“I Almost Peed! The Most Money I’d Ever Found in a Couch was like 50 Cents. Honestly, I’d be Ecstatic to Find Just $5 in a Couch”

SUNY [State University of New York] at New Paltz student Reese Werkhoven and roommates Cally Guasti and Lara Russo bought an Salvation Army couch for $20. Ms. Russo said, “We almost didn’t pick that couch. It’s pretty ugly and smells, but it was the only couch that fit the right dimensions for our living room.” In March 2014, while trying pout the couch for the first time Mr. Werkhoven discovered hidden in it a plastic envelope with $700. He said, “I almost peed! The most money I’d ever found in a couch was like 50 cents. Honestly, I’d be ecstatic to find just $5 in a couch.” He and his two friends then searched the couch thoroughly and found more plastic envelopes filled with money — approximately $40,000 in all. Cally Guasti said, “Just when we thought we pulled out the last envelope, we’d find another $1,000 a few minutes later.” Ms. Russo also discovered the name of a woman written on one of the envelopes. Ms. Russo said, “We had a lot of moral discussions about the money. We all agreed that we had to bring the money back to whoever it belonged to … it’s their money — we didn’t earn it. However, there were a lot of gray areas we had to consider.” They asked their parents for advice. Ms. Russo said, “My mom said that I have a good moral compass, and if I don’t think that someone is a good person, or deserving of the money, then I’m not obligated to give it to them. This really threw me off. Where do you draw the line? It’s all very subjective.” Mr. Werkhoven telephoned the woman, who immediately said, “Oh, I left a lot of money in that couch!” The trio then drove to the woman’s home in Hudson Valley, where they met her and her daughter. The woman explained how the couch had ended up in the Salvation Army. Before her husband died of heart problems, he gave her money each week to save. She hid it in the couch. After he died, she continued to save money and hide it in the couch. After she had a heart operation of her own, she went into rehab. While she was at the rehab facility, her daughter sold the couch, which eventually ended up at the Salvation Army. She gave the three $1,000 as a reward. Cally Guasti said, “When we handed the money back to the woman, she told us that she felt like her husband was present in the room with us.” Mr. Werkhoven said about the woman and her daughter, “I could just tell right away that these were nice people.”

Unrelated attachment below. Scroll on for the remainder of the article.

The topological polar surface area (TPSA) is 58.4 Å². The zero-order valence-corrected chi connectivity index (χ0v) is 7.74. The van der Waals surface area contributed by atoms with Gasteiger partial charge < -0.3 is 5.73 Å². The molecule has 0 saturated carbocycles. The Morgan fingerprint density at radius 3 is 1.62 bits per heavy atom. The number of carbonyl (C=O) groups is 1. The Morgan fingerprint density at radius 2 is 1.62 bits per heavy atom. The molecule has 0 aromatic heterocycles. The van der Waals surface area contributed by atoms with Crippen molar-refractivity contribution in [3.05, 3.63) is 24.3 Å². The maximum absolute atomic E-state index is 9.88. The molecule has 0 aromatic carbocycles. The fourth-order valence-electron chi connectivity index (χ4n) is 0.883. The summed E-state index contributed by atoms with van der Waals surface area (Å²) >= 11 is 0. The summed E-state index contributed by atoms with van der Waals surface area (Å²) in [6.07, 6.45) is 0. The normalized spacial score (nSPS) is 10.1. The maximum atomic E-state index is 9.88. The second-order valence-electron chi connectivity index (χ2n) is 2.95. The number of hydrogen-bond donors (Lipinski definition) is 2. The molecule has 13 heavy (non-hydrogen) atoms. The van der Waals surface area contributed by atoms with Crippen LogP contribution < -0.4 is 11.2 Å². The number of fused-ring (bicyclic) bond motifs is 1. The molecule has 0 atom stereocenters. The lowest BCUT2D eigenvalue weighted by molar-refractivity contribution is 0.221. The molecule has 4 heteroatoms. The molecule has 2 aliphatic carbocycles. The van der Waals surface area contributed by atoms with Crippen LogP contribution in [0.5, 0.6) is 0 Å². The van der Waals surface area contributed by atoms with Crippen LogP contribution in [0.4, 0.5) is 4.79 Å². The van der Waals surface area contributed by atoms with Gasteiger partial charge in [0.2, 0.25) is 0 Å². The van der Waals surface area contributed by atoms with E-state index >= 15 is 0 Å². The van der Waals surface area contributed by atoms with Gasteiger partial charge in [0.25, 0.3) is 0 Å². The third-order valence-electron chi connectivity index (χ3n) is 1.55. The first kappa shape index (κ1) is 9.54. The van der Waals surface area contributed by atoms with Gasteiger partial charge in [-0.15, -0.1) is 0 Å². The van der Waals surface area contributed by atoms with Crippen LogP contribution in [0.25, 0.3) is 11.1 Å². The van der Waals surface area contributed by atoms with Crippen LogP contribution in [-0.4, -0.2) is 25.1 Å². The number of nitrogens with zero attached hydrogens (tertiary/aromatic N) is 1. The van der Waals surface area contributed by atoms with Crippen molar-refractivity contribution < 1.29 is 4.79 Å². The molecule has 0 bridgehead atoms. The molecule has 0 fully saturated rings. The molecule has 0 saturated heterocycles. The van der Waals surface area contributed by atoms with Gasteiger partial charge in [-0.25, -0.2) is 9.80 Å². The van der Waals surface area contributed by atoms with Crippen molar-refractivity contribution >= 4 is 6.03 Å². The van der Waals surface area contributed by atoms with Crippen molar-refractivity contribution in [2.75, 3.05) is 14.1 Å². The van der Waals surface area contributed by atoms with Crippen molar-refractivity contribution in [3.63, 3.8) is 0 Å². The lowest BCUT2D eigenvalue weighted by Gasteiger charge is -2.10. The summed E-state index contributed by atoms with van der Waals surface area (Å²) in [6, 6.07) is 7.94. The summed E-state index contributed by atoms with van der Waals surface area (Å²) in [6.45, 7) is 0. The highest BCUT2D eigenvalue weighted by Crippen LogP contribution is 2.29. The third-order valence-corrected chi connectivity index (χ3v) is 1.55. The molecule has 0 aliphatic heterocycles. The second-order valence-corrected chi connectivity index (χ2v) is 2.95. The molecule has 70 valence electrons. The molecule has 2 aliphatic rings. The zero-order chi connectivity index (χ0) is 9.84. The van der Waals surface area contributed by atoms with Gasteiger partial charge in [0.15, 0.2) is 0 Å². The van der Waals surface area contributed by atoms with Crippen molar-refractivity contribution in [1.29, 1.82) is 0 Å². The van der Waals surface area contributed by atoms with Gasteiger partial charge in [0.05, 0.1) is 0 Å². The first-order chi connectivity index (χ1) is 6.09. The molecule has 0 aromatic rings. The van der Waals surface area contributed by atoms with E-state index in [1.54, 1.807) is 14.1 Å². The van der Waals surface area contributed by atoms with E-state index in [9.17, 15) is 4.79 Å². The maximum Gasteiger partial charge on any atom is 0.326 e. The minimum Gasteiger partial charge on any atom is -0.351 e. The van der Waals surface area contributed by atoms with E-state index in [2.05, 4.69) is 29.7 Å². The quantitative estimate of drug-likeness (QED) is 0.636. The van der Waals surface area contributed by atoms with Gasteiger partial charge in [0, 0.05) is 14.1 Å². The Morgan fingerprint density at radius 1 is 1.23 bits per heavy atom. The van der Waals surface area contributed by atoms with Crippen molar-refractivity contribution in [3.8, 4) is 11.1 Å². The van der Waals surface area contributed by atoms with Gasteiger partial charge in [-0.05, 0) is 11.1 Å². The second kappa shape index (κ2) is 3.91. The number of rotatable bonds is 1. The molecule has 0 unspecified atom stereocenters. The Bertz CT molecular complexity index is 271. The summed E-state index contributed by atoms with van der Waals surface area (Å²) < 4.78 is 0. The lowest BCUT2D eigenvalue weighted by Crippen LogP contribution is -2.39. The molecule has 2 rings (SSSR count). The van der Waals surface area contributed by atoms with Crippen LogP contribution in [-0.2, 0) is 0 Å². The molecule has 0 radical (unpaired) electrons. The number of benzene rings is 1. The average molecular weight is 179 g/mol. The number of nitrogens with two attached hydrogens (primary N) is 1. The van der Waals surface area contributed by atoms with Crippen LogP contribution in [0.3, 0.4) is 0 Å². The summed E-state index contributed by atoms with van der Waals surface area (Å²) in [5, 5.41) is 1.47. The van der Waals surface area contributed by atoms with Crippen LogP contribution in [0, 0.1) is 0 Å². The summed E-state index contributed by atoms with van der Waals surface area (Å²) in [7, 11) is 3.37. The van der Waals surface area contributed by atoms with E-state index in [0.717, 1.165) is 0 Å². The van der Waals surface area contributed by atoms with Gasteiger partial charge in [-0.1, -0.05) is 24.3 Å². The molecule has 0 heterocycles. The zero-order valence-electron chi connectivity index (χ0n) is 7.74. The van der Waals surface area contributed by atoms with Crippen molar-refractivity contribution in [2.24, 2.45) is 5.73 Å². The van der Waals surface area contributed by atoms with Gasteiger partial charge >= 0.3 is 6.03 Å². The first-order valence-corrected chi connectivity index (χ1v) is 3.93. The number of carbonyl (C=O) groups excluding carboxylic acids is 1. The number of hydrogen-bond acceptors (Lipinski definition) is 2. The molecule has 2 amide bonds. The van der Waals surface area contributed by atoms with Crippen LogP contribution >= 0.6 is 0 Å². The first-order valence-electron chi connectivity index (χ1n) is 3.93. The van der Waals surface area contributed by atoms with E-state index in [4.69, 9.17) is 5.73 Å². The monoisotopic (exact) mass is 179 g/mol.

For More Information: “New Paltz Students Find $40K in a Couch.” The Little Rebellion. 12 May 2014


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